Appendix C: How to Unpack Multiple Entries (Young Women Cohort)
Responses to multiple entry questions found in early years of the surveys of the four Original Cohorts were coded in a geometric progression format to conserve space on the tape. Variables such as 'Method of Seeking Employment,' 'Method of Finding Current or Last Job,' 'Type of Financial Aid Received,' 'Type of Child Care Arrangement,' and numerous health-related questions have been formatted in this way since the surveys began. Multiple entry items are identified by an asterisk under the source code box in the questionnaire and by a special detailed codeblock in the documentation. These responses need to be "unpacked" before they can be used in analysis. The example below pertains specifically to the Mature Women's cohort; it is applicable to all Original Cohort multiple entry variables, including the Young Women.
In later survey rounds, choose-all-that-apply items are coded as a series of yes-no variables in the data set. For example, although the respondent would see a list of possible fringe benefits and select all that were available to her, in the data this question is represented as a series of questions like "Did your employer make medical benefits available," "Did your employer make paid vacation available," and so on (see R20086.00-R20190.00 in 1995).
Codes for the Mature Women's variable R03380., 'Fringe Benefits at Current Job 77,' range from 1 (the respondent reported only one such benefit, "medical insurance") to 259 (the respondent reported "medical insurance," "life insurance," and "paid sick leave") to 1023 (the respondent reported that she had access to all of the benefits listed). Although there are several different ways to sort out which respondent has positive answers on which components, this appendix provides one example in SAS and one example in SPSS.
Program 1: Unpacking Fringe Benefits Data in SAS
This SAS program unpacks fringe benefits from the variable "fringe." It creates 10 (dichotomous) dummy variables indicating the presence or absence of each of the 10 benefits. Each dummy is set to missing if fringe is missing (coded at -998 or -999). Note that the variables are created in reverse order from the codeblock, i.e., MEDICAL is code 1 on the tape and FRINGE10 in the program. The program statements listed below can be modified by the user to include the expanded set of fringe benefits available in later survey years as well as to unpack other multiple entry variables by extending the dummy, the counter, and the number of variables to agree with the total number of responses listed in the codeblock in the documentation.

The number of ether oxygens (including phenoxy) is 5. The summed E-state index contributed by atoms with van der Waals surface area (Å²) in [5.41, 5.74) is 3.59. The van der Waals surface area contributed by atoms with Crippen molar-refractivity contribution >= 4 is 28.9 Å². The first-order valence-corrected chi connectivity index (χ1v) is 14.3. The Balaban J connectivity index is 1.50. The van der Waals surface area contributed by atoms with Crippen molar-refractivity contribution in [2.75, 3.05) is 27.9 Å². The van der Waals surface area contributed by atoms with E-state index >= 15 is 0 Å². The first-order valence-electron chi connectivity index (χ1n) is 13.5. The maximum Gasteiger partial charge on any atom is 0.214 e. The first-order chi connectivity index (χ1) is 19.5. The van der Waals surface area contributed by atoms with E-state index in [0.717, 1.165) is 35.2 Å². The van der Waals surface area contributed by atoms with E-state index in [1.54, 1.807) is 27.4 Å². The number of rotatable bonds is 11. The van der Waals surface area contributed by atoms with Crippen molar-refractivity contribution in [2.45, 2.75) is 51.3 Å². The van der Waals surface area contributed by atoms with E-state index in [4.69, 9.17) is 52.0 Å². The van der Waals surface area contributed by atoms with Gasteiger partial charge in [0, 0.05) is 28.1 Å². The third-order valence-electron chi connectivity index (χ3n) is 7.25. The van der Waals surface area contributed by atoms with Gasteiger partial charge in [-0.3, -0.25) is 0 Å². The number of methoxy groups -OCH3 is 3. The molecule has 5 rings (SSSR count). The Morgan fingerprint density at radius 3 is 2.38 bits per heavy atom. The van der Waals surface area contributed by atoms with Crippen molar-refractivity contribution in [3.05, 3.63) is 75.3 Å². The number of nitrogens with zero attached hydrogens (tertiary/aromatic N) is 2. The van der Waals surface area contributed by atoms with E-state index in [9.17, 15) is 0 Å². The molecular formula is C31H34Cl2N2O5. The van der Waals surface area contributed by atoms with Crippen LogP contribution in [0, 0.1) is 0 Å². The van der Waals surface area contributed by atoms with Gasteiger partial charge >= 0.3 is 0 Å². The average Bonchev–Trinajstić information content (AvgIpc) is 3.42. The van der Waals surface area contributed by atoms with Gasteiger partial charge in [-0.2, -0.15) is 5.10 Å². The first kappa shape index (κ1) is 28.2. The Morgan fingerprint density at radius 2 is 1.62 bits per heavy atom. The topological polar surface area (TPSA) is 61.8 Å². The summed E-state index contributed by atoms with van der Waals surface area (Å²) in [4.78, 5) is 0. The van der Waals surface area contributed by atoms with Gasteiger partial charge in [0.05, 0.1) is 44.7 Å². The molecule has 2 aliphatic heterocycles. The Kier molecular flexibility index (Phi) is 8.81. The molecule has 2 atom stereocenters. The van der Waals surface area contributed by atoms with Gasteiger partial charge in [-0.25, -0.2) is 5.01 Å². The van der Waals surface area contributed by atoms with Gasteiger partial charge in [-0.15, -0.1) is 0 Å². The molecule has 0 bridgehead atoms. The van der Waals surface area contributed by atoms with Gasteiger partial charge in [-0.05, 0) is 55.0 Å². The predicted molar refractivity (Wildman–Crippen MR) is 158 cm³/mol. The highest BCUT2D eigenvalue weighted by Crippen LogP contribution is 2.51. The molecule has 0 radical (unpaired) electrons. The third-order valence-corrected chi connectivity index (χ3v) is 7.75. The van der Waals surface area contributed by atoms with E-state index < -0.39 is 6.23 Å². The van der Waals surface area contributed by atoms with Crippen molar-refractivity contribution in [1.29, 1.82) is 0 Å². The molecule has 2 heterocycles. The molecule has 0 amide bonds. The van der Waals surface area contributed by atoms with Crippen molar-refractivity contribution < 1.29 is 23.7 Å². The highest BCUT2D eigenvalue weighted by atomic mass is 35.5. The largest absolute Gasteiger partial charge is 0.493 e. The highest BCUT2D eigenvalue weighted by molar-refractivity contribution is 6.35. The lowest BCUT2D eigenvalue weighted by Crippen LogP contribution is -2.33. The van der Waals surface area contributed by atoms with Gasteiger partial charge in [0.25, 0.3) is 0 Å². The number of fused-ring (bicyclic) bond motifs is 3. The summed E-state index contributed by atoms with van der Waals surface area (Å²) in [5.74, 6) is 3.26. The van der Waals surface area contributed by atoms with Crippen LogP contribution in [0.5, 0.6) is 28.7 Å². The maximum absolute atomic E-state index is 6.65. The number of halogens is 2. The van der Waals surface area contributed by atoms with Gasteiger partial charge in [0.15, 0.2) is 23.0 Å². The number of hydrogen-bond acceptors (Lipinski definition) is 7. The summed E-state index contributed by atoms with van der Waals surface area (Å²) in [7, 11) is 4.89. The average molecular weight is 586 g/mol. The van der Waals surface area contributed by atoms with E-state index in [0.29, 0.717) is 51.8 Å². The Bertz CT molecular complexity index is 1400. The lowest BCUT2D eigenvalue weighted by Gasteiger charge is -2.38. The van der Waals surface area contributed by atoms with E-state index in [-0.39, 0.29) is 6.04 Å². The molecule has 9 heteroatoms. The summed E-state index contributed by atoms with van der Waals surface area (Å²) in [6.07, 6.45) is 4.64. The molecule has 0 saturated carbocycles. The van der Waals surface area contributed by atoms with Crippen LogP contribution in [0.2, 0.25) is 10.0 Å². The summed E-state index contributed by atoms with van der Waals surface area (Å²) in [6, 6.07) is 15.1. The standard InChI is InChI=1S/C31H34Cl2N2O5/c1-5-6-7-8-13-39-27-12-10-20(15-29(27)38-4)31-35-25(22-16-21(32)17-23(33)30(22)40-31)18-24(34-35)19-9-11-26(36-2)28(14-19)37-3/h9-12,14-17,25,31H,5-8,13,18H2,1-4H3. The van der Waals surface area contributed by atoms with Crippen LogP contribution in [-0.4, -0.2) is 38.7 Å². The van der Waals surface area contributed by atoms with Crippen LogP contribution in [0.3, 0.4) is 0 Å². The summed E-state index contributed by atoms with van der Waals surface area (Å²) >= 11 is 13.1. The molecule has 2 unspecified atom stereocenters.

data benefits; infile 'D:\documents\requests\unpack.dat' lrecl=4; input R0338000 4.; if R0338000 = -998 then R0338000 = .; if R0338000 = -999 then R0338000 = .; label R0338000 = "FRINGE BNFTS CUR_JOB_77"; array fringe fringe01-fringe10; do over fringe; if R0338000 ne . then fringe=0; end; all=R0338000;
if all ge 512 then do; fringe10=1; all=all-512; end; if all ge 256 then do; fringe09=1; all=all-256; end; if all ge 128 then do; fringe08=1; all=all-128; end; if all ge 64 then do; fringe07=1; all=all- 64; end; if all ge 32 then do; fringe06=1; all=all- 32; end; if all ge 16 then do; fringe05=1; all=all- 16; end; if all ge 8 then do; fringe04=1; all=all- 8; end; if all ge 4 then do; fringe03=1; all=all- 4; end; if all ge 2 then do; fringe02=1; all=all- 2; end; if all ge 1 then do; fringe01=1; all=all- 1; end;